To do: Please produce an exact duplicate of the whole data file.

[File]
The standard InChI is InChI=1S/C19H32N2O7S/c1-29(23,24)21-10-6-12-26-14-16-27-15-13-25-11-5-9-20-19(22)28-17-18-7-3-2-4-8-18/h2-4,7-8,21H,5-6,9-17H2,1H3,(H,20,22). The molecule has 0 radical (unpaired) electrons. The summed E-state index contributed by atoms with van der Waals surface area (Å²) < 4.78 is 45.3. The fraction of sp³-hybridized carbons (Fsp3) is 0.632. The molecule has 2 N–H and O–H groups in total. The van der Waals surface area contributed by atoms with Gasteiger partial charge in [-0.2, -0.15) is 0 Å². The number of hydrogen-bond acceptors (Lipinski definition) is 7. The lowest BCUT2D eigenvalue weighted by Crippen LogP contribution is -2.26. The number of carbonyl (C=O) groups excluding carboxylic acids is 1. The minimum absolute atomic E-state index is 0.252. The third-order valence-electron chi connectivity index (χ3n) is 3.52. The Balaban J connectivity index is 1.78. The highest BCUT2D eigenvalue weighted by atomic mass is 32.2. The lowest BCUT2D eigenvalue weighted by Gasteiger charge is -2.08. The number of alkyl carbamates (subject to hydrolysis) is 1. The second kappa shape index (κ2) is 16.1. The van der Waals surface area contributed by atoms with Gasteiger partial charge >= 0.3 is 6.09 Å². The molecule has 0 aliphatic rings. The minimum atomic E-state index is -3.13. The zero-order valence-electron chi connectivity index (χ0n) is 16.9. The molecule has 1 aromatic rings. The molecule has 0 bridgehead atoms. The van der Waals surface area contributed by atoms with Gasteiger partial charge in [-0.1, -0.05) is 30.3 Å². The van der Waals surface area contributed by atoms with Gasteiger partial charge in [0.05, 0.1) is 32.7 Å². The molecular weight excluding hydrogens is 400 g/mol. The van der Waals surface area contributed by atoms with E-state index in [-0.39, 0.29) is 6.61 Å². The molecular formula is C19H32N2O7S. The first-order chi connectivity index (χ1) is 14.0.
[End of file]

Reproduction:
The standard InChI is InChI=1S/C19H32N2O7S/c1-29(23,24)21-10-6-12-26-14-16-27-15-13-25-11-5-9-20-19(22)28-17-18-7-3-2-4-8-18/h2-4,7-8,21H,5-6,9-17H2,1H3,(H,20,22). The molecule has 0 radical (unpaired) electrons. The summed E-state index contributed by atoms with van der Waals surface area (Å²) < 4.78 is 45.3. The fraction of sp³-hybridized carbons (Fsp3) is 0.632. The molecule has 2 N–H and O–H groups in total. The van der Waals surface area contributed by atoms with Gasteiger partial charge in [-0.2, -0.15) is 0 Å². The number of hydrogen-bond acceptors (Lipinski definition) is 7. The lowest BCUT2D eigenvalue weighted by Crippen LogP contribution is -2.26. The number of carbonyl (C=O) groups excluding carboxylic acids is 1. The minimum absolute atomic E-state index is 0.252. The third-order valence-electron chi connectivity index (χ3n) is 3.52. The Balaban J connectivity index is 1.78. The highest BCUT2D eigenvalue weighted by atomic mass is 32.2. The lowest BCUT2D eigenvalue weighted by Gasteiger charge is -2.08. The number of alkyl carbamates (subject to hydrolysis) is 1. The second kappa shape index (κ2) is 16.1. The van der Waals surface area contributed by atoms with Gasteiger partial charge >= 0.3 is 6.09 Å². The molecule has 0 aliphatic rings. The minimum atomic E-state index is -3.13. The zero-order valence-electron chi connectivity index (χ0n) is 16.9. The molecule has 1 aromatic rings. The molecule has 0 bridgehead atoms. The van der Waals surface area contributed by atoms with Gasteiger partial charge in [-0.1, -0.05) is 30.3 Å². The van der Waals surface area contributed by atoms with Gasteiger partial charge in [0.05, 0.1) is 32.7 Å². The molecular weight excluding hydrogens is 400 g/mol. The van der Waals surface area contributed by atoms with E-state index in [-0.39, 0.29) is 6.61 Å². The molecular formula is C19H32N2O7S. The first-order chi connectivity index (χ1) is 14.0.